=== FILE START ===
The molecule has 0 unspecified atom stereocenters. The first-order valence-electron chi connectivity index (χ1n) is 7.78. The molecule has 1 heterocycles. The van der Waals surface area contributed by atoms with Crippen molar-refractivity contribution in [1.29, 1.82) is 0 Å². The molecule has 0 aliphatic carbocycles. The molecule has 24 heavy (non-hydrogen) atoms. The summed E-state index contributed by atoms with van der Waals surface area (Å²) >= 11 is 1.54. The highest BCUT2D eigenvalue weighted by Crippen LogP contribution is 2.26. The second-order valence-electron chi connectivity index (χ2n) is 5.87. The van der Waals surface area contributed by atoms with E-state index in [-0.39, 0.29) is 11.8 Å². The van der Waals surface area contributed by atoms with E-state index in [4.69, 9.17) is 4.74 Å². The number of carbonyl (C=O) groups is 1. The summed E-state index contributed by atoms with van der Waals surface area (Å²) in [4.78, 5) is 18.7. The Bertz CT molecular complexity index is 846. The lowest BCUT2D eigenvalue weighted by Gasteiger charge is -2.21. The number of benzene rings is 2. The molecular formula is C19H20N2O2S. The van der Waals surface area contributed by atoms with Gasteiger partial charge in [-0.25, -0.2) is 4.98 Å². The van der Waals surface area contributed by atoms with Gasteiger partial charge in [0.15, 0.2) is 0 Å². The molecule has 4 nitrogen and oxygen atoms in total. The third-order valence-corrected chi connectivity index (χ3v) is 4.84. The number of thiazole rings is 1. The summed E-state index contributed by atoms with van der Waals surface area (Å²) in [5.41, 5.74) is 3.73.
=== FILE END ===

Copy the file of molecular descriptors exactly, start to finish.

The molecule has 0 unspecified atom stereocenters. The first-order valence-electron chi connectivity index (χ1n) is 7.78. The molecule has 1 heterocycles. The van der Waals surface area contributed by atoms with Crippen molar-refractivity contribution in [1.29, 1.82) is 0 Å². The molecule has 0 aliphatic carbocycles. The molecule has 24 heavy (non-hydrogen) atoms. The summed E-state index contributed by atoms with van der Waals surface area (Å²) >= 11 is 1.54. The highest BCUT2D eigenvalue weighted by Crippen LogP contribution is 2.26. The second-order valence-electron chi connectivity index (χ2n) is 5.87. The van der Waals surface area contributed by atoms with E-state index in [-0.39, 0.29) is 11.8 Å². The van der Waals surface area contributed by atoms with E-state index in [4.69, 9.17) is 4.74 Å². The number of carbonyl (C=O) groups is 1. The summed E-state index contributed by atoms with van der Waals surface area (Å²) in [4.78, 5) is 18.7. The Bertz CT molecular complexity index is 846. The lowest BCUT2D eigenvalue weighted by Gasteiger charge is -2.21. The number of benzene rings is 2. The molecular formula is C19H20N2O2S. The van der Waals surface area contributed by atoms with Gasteiger partial charge in [-0.25, -0.2) is 4.98 Å². The van der Waals surface area contributed by atoms with Gasteiger partial charge in [0.15, 0.2) is 0 Å². The molecule has 4 nitrogen and oxygen atoms in total. The third-order valence-corrected chi connectivity index (χ3v) is 4.84. The number of thiazole rings is 1. The summed E-state index contributed by atoms with van der Waals surface area (Å²) in [5.41, 5.74) is 3.73.